When I was asked to write about swimming across Bondi, I was apprehensive. Sure, I’d been a pool swimmer back in the day. But it’s been a long time since I’ve done laps and this would be my first time ocean swimming. I wondered how hard it would be to swim through waves, how deep the water would be, and whether I’d be venturing into shark territory. I needed an expert to guide me through my first ocean swim, so I contacted Andre Slade, owner of OceanFit swim school. The first thing I want to know? Can I actually do this?
Slade tells me the distance across the bay is 800 metres – equivalent to 16 laps at a 50-metre pool like Icebergs or Boy Charlton. Ideally, you’d want to be comfortable swimming one kilometre in a pool before you take on a swim like this, he says. And in order to do it safely, I need to educate myself about ocean swimming, and Bondi in particular. He invites me to join his Learn to Ocean Swim clinic, where he explains how to read a surf forecast, how to assess the ocean conditions, how to choose a safe swimming route, and how to navigate the surf zone where the waves are breaking.
During the clinic, I ask whether we need to worry about sharks. Slade says news stories about sharks are often exaggerated, and he’s right. A baby shark sighting in November was inaccurately reported as a “massive great white shark” in a clickbait news headline. Sharks very rarely come into the bay, and attacks at Bondi are extremely rare (a quick Google search shows the last one was in 2009).
“In my experience, people fear the unknown and not being in control,” says Slade. “It doesn’t matter whether it’s a rip current, a dumping wave, a jellyfish or a shark; the more you educate yourself and understand these things, the more comfortable and confident you’ll feel.”
Feeling better equipped after the clinic, I meet Slade at the beach a few days later to do the swim. To build confidence, Slade suggests that first-timers swim from the sheltered northern end to the mid-point, then turn around and swim back, slowly increasing the distance each time until they feel ready to swim all the way across. I’ve convinced a friend with ocean-swimming experience to join us as Slade suggests first-timers swim with someone who has done it before, preferably a local who is familiar with the beach. We put on goggles and neon yellow swim caps so we are easily visible (hello, surfers). The water isn’t all that cold, but we put on wetsuits anyway for added buoyancy. We assess the conditions (perfect – barely any swell or wind), plan our route (north to south, finishing at Icebergs), enter the water near the kids’ pool, and swim out through a rip. A minute or two later we are behind the surf zone, ready to start swimming across.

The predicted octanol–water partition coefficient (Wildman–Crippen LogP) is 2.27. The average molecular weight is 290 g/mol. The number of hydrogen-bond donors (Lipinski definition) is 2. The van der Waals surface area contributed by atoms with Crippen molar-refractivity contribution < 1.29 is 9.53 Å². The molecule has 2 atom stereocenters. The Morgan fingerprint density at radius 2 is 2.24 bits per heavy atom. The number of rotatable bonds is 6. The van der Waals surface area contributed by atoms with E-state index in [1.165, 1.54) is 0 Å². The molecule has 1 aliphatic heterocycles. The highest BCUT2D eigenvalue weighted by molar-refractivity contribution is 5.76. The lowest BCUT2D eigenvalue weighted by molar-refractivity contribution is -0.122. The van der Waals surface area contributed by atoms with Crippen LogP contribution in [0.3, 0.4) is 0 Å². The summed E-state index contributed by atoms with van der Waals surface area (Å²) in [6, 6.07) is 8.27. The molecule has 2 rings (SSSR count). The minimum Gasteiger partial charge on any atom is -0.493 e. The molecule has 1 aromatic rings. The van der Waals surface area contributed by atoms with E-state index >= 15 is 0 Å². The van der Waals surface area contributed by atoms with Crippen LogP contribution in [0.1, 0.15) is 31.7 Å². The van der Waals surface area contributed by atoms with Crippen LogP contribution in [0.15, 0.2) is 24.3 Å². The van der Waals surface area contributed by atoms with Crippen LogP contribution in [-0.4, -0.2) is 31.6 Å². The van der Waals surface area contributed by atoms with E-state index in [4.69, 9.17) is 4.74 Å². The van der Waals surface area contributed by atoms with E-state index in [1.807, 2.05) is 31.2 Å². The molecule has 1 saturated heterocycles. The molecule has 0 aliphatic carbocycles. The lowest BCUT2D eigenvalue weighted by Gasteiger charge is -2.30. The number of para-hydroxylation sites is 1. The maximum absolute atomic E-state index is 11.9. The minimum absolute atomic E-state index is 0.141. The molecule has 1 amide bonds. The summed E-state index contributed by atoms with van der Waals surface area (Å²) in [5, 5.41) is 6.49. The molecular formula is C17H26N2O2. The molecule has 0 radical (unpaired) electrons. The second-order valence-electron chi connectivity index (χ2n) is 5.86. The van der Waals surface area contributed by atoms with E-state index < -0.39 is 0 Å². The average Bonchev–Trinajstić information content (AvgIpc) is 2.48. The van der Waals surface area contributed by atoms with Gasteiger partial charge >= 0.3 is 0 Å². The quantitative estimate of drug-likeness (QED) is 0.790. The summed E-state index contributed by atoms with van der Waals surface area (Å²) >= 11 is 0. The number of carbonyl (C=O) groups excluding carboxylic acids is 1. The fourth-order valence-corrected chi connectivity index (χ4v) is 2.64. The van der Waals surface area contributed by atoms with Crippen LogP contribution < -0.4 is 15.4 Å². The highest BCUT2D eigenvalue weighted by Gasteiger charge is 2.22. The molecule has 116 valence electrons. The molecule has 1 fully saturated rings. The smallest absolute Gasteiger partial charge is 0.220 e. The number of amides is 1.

Almost immediately, I realise that I’m not as fit as I thought; I started to tire after a few metres, and the short gasps of air I’m taking don’t feel sufficient. I roll onto my back, floating easily thanks to the wetsuit, and take some deep breaths, wondering whether I have it in me to make it across. Slade tells me to swim 20 strokes and then take a breather. I do. Then I do it again. Then I do 25 strokes, and break. Then I do that again. And just like that, we are a quarter of the way across.
Buoyed by the realisation I can take as many breaks as I need to, and heartened by the distance we have covered in just five or six minutes, I put my head down and started counting my strokes. Each time I stop to catch my breath, Slade offers tips, such as sighting (looking ahead towards a predetermined landmark every few strokes) to stay on course. By the time we are at the halfway point, I have smoothed out my stroke and gotten into a rhythm. Every time I stop to take a break, Icebergs looms larger and closer.
As we reach the southern, less protected end of the bay, the swell gets larger and the current stronger. I’m losing steam quickly, but the big, white building is tantalisingly close.
After 25 minutes we are finally there, treading water on the other side of the Icebergs pool wall. Exhausted but elated, I look back over the distance we have just swum. It looks longer than it seems, even going as slowly as we have (a faster, fitter swimmer could have done it in 15 to 20 minutes.) It looks impressive. We revel in our achievement for a minute or two, pose for some photos, and begin to swim towards the beach.
As we enter the surf zone, a wave breaks over me. Despite everything I learned in the clinic, I panic. I stop swimming and flail around in the whitewash, trying to stay upright. ‘Stay calm and keep moving’, Slade instructs. He tells me to switch to a backstroke so that I can see the waves coming. That helps me relax, and a minute later it is shallow enough to stand. We walk ashore with huge smiles on our faces.
One week later, I’m at Icebergs swimming laps and getting ready to do it again.
Andre Slade’s top tips for swimming across Bondi
1. Get in shape by hitting the pool to work on your technique and fitness.
2. Take an ocean swimming lesson from someone (like OceanFit swim school) and get tips from a local.
3. Check the weather and surf forecast so you know what to expect. Avoid rough days and big waves.
4. Assess the conditions along the whole beach before your swim.
5. Have a swim plan. Figure out in advance where you will start and finish, and where you will enter and exit the water.
6. Always swim with a friend and keep an eye on each other at regular intervals.
7. Wear a brightly coloured swim cap so you can be seen, and a pair of goggles.
8. Leave 20 per cent energy in the tank to return to the shore, just in case you need it.
9. Let someone who is staying on shore know your swim plan.
10. Relax, get in a rhythm and enjoy the moment — you’ve got this.